Sea Girls’ bassist Andrew Dawson has been playing FIFA games since the noughties, drawn to the challenge of taking a struggling league 2 team all the way to lifting the Champions League trophy, while the soundtracks have been really important in shaping his taste in music. “It was always a great way of discovering new music, particularly more guitar focused bands,” he explains. Getting ‘Falling Apart’ into FIFA 23 was a really big deal for the band as well. “​​We always saw the soundtrack as a big marker of recognition and we always strived to be included. We’ve worked with Football Beyond Borders and sponsored the Muswell Hill AFC Men and Women so it’s great to have our passion for football realised in such a significant full circle way.”

Lyrically, the music of FIFA has become less “You're fit, but my gosh, don't you know it?” and more emotional and reflective. Glass Animals’ ‘Heat Waves’, which, with over 2bn plays is the most streamed FIFA song of all time, is macho escapism delivered with a self-aware grin and was written about the death of a dear friend. It helped the sweater-wearing, Oxford-based band become one of the biggest guitar groups in the world.

For vocalist Dave Bayley though, he was never worried about introducing their tender, emotionally driven indie rock into the world of FIFA because he never saw the games as macho. “I always associate the games with playing them with my brother, and the love I have for him.”

“Those soundtracks had to appeal to everyone, and they’ve become increasingly thoughtful”

Dave Bayley, Glass Animals vocalist.

A self-confessed nerd at school, Dave was more comfortable playing football via video games than getting involved in the actual sport. “I played with my friends, who were all a bit awkward as well but the jocks all played FIFA together as well. Those soundtracks had to appeal to everyone, and they’ve become increasingly thoughtful,” he explains. “It’s been an honour to be a part of them.”

The absolute power of the FIFA and EA Sports FC soundtrack can’t be understated either. Work begins on each instalment at least a full year in advance, with a spot on the soundtrack introducing artists to a whole new audience, and the increased interest, streams and potential ticket sales that come with it. It’s no accident that the only time 2024’s Coachella audience looked remotely interested during Blur’s performance was when they played ‘Song 2’.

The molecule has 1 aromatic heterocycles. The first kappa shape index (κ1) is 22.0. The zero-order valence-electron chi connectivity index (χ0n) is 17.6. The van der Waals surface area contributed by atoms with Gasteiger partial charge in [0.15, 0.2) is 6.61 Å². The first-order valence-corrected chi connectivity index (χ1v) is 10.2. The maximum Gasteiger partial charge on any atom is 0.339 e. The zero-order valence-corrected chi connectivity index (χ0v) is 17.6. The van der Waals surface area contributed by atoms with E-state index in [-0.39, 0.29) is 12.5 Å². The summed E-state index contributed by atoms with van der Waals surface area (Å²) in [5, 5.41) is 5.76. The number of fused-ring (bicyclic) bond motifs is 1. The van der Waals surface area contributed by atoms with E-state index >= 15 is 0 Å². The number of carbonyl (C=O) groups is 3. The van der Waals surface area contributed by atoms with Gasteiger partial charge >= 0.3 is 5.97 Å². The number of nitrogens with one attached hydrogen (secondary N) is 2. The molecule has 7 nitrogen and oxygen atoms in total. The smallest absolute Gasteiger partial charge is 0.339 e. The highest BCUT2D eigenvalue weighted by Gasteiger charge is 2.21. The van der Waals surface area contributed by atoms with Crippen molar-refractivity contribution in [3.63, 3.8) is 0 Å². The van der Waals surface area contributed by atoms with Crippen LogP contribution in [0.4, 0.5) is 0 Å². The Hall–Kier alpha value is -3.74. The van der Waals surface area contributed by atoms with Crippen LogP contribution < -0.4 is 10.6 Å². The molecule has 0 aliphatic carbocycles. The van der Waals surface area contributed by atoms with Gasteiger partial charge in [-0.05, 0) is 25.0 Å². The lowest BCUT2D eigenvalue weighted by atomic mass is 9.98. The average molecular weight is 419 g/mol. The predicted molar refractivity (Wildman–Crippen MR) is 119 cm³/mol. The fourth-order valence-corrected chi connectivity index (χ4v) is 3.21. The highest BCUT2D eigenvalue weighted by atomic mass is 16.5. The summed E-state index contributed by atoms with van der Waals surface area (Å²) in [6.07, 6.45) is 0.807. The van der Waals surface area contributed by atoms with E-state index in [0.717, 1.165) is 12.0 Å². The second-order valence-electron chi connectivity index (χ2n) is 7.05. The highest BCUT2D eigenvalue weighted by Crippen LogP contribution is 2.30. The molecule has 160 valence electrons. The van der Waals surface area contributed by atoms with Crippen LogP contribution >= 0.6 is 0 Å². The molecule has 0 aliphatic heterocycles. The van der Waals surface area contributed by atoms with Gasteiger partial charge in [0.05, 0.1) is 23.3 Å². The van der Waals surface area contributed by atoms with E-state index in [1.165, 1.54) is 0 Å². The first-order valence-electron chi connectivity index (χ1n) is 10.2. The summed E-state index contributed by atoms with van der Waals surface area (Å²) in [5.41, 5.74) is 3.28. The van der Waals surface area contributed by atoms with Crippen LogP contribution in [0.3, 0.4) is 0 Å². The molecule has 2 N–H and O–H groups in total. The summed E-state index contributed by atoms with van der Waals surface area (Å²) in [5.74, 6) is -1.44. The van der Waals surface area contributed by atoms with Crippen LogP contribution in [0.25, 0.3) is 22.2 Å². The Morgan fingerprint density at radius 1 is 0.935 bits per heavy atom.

“I have one rule for my EA Music team: If it’s on the radio, it’s too late,” says Steve Schnur, worldwide executive of music and marketing at EA, who has been heading up the FIFA soundtracks since 2002. Rather than playing it safe, their annual mission is “to find, secure and deliver the best new songs, hottest new artists and most exciting new music trends that will move the global needle for the year to come.” No wonder the soundtrack has evolved so much in recent years.

Instead of focusing on the sort of songs that can be chanted at games, “all the music we love comes from artists and composers whose work elicits an emotional reaction in us,” says Steve. “In life, art, and game soundtracks, that’s the only trigger that truly matters. When I first took over EA’s music department over 20 years ago, I knew that sports game music needed to start reflecting what the next generation wanted to hear,” he continues. Our soundtracks no longer reflect culture; they’ve become culture.”

You don’t need to look far to see how the broader culture around music has shifted over the past two decades. Across social media and at gigs, an entire generation of women have started reclaiming the macho world of metal as part of the #Girlypop trend, performing cute dances over brutal anthems from bands like Slipknot. “I fucking love it,” Corey Taylor told me last year. “I know it doesn’t make a lot of our old-school fans happy, but they’re just grumpy pricks. To me, anytime our music makes anybody smile, dance, or let go of the bullshit in their lives, that’s what it’s all about.”

At the same time, EA Sports FC has steadily increased the spotlight it’s shone on the women’s game, with the 2024 edition of the game featuring a dedicated women’s Team Of The Year, five fully-licensed women’s leagues from across the globe alongside a number of iconic female footballers as playable characters. “According to recent studies, 40% of all sports participants are female, while women gamers comprise 46% of the 3.2 billion global gaming community,” explained Steve.